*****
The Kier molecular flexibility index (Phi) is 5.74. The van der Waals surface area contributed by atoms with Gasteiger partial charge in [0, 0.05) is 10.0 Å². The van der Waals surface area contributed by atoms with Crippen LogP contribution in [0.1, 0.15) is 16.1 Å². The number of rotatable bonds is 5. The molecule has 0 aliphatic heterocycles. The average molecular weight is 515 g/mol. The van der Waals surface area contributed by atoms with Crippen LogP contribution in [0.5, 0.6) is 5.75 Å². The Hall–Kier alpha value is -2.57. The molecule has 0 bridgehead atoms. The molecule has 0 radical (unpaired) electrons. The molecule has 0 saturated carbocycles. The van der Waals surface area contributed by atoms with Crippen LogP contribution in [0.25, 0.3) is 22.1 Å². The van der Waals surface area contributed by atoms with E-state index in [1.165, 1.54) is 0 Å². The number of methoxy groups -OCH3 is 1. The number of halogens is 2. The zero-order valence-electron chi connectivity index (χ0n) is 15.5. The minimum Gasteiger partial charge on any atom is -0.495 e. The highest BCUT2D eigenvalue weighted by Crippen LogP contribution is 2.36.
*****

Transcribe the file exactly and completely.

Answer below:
The Kier molecular flexibility index (Phi) is 5.74. The van der Waals surface area contributed by atoms with Gasteiger partial charge in [0, 0.05) is 10.0 Å². The van der Waals surface area contributed by atoms with Crippen LogP contribution in [0.1, 0.15) is 16.1 Å². The number of rotatable bonds is 5. The molecule has 0 aliphatic heterocycles. The average molecular weight is 515 g/mol. The van der Waals surface area contributed by atoms with Crippen LogP contribution in [0.5, 0.6) is 5.75 Å². The Hall–Kier alpha value is -2.57. The molecule has 0 bridgehead atoms. The molecule has 0 radical (unpaired) electrons. The molecule has 0 saturated carbocycles. The van der Waals surface area contributed by atoms with Crippen LogP contribution in [0.25, 0.3) is 22.1 Å². The van der Waals surface area contributed by atoms with E-state index in [1.165, 1.54) is 0 Å². The number of methoxy groups -OCH3 is 1. The number of halogens is 2. The zero-order valence-electron chi connectivity index (χ0n) is 15.5. The minimum Gasteiger partial charge on any atom is -0.495 e. The highest BCUT2D eigenvalue weighted by Crippen LogP contribution is 2.36.